When my player’s career ended instantly in a car accident abroad, I became a teacher and coach at international schools. For the next 3 decades I served as an ambassador of the game in Europe, guiding athletes from around the globe, first in France, then in Switzerland.
“No person in the United States shall,
on the basis of sex, be excluded from participation in,
be denied the benefits of, or be subjected
to discrimination under any education program
or activity receiving Federal financial assistance.”
Many of the players I coached pursued higher degrees before returning to their homelands to fight for social justice.
When I was a kid, women were banned from the playing fields. I didn’t know any female doctors, lawyers or CEOs.
We fought for the right to play ball and paved the way for our high-flying daughters today.
My own daughter, who I coached in Switzerland, came to USA where she played in a DIII Final 4 for UWSP, studied 11 years and reached her dream to become a pediatrician.
Many of our present day contemporaries never heard our history. I wrote Home Sweet Hardwood, A Title IX Trailblazer Breaks Barriers Through Basketball, to give a voice to the silent generation of women who battled so hard for the rights we have today.
Jill and Linda and other dedicated pioneers put together an amazing weekend to celebrate our past, to educate, and to inspire the next generation.
We can’t know who we are if we don’t know where we came from.
We are indebted to women who came before us .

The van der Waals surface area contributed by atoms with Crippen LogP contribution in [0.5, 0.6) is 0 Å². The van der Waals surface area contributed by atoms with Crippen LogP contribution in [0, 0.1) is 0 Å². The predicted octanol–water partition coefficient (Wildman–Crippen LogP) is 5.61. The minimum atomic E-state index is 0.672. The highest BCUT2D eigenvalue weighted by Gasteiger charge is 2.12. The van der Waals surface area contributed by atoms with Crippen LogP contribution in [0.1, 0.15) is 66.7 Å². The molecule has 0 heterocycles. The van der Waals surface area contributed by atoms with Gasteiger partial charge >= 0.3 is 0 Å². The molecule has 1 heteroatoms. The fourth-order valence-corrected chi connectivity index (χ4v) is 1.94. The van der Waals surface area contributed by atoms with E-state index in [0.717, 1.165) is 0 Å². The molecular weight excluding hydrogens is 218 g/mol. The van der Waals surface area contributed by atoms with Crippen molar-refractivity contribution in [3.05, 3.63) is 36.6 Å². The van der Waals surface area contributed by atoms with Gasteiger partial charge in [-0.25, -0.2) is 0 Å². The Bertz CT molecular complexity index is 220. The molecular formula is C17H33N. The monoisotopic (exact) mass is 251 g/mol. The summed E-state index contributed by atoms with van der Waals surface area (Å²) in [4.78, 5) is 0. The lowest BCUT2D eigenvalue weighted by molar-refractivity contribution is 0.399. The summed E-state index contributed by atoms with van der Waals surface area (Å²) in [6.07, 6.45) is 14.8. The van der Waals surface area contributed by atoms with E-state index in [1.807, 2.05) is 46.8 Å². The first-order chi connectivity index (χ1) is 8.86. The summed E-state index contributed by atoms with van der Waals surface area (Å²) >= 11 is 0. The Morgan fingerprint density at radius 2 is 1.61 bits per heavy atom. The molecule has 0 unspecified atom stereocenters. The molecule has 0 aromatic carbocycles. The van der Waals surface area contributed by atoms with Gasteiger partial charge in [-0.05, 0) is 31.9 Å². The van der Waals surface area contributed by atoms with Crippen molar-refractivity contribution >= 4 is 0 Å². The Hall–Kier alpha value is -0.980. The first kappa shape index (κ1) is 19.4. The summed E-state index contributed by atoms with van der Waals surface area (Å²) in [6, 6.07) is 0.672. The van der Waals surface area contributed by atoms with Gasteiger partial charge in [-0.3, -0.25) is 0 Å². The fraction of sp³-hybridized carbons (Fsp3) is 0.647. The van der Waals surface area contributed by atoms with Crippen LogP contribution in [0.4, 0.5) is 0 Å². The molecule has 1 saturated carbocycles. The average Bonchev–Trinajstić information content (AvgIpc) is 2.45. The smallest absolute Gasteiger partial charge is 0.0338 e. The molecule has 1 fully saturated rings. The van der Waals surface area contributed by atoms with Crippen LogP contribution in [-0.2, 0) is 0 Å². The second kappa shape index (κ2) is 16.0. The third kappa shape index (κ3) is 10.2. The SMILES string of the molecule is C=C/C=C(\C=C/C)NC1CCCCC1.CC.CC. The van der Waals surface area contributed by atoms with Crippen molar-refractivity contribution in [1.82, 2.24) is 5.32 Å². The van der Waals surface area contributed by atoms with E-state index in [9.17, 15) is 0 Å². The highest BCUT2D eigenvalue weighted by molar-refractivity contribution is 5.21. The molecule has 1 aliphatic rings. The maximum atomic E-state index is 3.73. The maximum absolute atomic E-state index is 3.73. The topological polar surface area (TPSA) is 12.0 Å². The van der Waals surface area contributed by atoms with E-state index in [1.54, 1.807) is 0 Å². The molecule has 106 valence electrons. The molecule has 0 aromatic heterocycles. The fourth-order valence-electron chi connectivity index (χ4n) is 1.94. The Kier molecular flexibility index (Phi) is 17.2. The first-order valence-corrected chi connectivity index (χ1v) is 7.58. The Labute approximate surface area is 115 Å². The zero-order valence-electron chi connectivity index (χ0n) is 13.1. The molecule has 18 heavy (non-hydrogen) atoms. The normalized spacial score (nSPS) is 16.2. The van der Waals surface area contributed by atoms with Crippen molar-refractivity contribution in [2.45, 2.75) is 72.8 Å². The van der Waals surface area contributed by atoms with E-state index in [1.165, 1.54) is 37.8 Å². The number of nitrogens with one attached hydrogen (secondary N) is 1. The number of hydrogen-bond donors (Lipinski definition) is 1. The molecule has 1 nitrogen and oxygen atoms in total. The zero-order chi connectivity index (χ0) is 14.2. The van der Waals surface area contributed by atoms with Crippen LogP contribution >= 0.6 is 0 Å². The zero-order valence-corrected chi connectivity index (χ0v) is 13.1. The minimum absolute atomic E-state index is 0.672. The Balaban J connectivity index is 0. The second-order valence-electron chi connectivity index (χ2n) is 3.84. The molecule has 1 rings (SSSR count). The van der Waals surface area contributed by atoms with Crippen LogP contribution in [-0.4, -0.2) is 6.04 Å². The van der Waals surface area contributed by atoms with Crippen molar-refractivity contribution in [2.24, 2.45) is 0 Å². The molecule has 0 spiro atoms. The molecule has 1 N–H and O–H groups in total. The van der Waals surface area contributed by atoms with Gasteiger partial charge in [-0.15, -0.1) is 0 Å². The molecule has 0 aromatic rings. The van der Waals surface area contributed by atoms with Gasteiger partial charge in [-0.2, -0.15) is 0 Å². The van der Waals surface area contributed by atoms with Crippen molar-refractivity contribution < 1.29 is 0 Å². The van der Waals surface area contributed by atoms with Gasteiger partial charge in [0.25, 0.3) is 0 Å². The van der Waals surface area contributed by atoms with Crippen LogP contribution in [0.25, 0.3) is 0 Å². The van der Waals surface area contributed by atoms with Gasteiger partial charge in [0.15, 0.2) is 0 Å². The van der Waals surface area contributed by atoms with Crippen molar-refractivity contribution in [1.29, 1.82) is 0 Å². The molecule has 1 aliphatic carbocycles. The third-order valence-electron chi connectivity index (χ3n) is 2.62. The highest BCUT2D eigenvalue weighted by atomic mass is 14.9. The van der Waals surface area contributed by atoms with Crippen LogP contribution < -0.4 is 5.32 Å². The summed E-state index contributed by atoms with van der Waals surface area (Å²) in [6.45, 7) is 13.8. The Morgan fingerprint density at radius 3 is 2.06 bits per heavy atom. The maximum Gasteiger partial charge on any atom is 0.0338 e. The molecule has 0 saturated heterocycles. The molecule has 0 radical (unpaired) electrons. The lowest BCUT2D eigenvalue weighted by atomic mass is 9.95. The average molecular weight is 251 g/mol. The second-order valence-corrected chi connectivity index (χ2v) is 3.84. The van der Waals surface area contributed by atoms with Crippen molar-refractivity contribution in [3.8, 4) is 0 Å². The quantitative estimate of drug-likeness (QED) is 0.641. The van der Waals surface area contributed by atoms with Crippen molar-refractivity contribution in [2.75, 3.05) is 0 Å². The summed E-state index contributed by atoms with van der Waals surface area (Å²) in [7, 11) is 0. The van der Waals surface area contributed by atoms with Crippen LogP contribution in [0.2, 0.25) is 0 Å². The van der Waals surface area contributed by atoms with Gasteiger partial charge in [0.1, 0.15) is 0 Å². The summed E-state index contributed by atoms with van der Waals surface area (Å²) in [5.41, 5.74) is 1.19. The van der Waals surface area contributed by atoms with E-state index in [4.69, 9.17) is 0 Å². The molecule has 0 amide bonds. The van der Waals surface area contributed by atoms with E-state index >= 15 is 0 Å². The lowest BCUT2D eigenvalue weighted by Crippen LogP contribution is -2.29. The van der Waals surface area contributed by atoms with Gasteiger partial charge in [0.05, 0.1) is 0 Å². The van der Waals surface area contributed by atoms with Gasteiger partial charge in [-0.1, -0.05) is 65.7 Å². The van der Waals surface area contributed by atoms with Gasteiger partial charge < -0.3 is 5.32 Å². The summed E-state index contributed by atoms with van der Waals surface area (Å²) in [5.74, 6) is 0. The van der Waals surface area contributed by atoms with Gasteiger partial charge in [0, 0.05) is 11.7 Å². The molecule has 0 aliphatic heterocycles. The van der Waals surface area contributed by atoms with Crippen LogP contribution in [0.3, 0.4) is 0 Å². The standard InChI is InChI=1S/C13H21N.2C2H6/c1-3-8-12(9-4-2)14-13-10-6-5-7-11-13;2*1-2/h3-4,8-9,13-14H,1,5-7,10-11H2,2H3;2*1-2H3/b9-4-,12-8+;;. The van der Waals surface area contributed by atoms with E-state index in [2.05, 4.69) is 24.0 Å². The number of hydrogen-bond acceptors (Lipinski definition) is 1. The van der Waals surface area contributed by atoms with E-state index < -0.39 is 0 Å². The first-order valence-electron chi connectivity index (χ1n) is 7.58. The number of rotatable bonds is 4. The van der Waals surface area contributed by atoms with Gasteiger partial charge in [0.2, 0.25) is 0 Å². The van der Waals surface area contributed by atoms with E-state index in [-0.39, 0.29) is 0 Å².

From the sideline to Showtime! Thanks to Title IX, a girl grows up never questioning her right to be all she can be.
Who knew at the time I was randomly assigned to room with an envelope-pushing, ground -breaking athlete!? I did not understand the significance then. Your writings and shared stories reveal and celebrate the struggles and accomplishments with eloquence and grace.
Thanks Amy. You may not have known the significance, but you knew how to be great cheerleader, listener, and friend picking me up during those discouraging losses and setbacks. I was blessed to have you as college roommate!
Congrats Pat! A true pioneer! You have much to be proud of as you helped open so many doors for others to follow!
Thanks Dave for giving me so much support.
Fabulous tribute to this groundbreaking work, Pat. And your book certainly tells the whole story from an up close and personal view. Just wished we could get our screenplay out there one day for more to see and understand. Hopefully one day the girls who enjoy the sport today will appreciate what the pioneers like you went through for the right to center court.
Thanks Tina and thank you for being such a wonderful coach with me at the International School of Geneva where we had the privilege of guiding so many talented young athletes and gifted students including our daughters.
“We can’t know who we are if we don’t know where we came from.” The truth of this statement is profound, Pat. Thank you for helping blaze a trail so upcoming generations of women can get off the sidelines and play in the game, whatever the sport! And not only the game, but the profession, too. Monkey’s vet is a female; my Band director is a female. That was unheard of, back in the day!!
Thanks Debbie and thanks for also mentioning two other fields that women can now excel in such as band director and vet. Title IX opened doors to so many more opportunities for all of us.